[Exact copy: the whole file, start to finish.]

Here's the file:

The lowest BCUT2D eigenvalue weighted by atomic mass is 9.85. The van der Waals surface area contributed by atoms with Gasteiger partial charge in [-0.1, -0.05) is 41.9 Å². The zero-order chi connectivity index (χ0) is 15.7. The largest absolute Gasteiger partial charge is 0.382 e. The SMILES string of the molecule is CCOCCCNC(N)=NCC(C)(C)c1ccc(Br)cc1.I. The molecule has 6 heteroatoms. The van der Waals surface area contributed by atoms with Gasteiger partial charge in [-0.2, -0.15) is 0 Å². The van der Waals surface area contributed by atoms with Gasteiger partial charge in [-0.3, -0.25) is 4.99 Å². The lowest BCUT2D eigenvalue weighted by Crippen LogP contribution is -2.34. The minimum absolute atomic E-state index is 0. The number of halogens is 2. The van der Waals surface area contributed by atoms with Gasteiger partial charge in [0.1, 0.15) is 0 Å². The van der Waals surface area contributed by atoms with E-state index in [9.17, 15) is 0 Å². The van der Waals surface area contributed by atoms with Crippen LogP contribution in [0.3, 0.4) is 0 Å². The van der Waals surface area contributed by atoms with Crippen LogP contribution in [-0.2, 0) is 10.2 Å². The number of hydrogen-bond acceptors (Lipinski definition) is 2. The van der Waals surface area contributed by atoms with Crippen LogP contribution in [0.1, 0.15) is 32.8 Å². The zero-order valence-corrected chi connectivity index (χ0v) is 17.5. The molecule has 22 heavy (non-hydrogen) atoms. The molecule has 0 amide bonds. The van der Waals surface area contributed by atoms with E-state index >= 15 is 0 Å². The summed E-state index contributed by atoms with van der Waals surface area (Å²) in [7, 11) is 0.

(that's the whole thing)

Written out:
The lowest BCUT2D eigenvalue weighted by atomic mass is 9.85. The van der Waals surface area contributed by atoms with Gasteiger partial charge in [-0.1, -0.05) is 41.9 Å². The zero-order chi connectivity index (χ0) is 15.7. The largest absolute Gasteiger partial charge is 0.382 e. The SMILES string of the molecule is CCOCCCNC(N)=NCC(C)(C)c1ccc(Br)cc1.I. The molecule has 6 heteroatoms. The van der Waals surface area contributed by atoms with Gasteiger partial charge in [-0.2, -0.15) is 0 Å². The van der Waals surface area contributed by atoms with Gasteiger partial charge in [-0.3, -0.25) is 4.99 Å². The lowest BCUT2D eigenvalue weighted by Crippen LogP contribution is -2.34. The minimum absolute atomic E-state index is 0. The number of halogens is 2. The van der Waals surface area contributed by atoms with Gasteiger partial charge in [0.1, 0.15) is 0 Å². The van der Waals surface area contributed by atoms with E-state index in [9.17, 15) is 0 Å². The van der Waals surface area contributed by atoms with Crippen LogP contribution in [0.3, 0.4) is 0 Å². The van der Waals surface area contributed by atoms with Crippen LogP contribution in [-0.2, 0) is 10.2 Å². The number of hydrogen-bond acceptors (Lipinski definition) is 2. The van der Waals surface area contributed by atoms with Crippen LogP contribution in [0.1, 0.15) is 32.8 Å². The zero-order valence-corrected chi connectivity index (χ0v) is 17.5. The molecule has 22 heavy (non-hydrogen) atoms. The molecule has 0 amide bonds. The van der Waals surface area contributed by atoms with E-state index >= 15 is 0 Å². The summed E-state index contributed by atoms with van der Waals surface area (Å²) in [7, 11) is 0.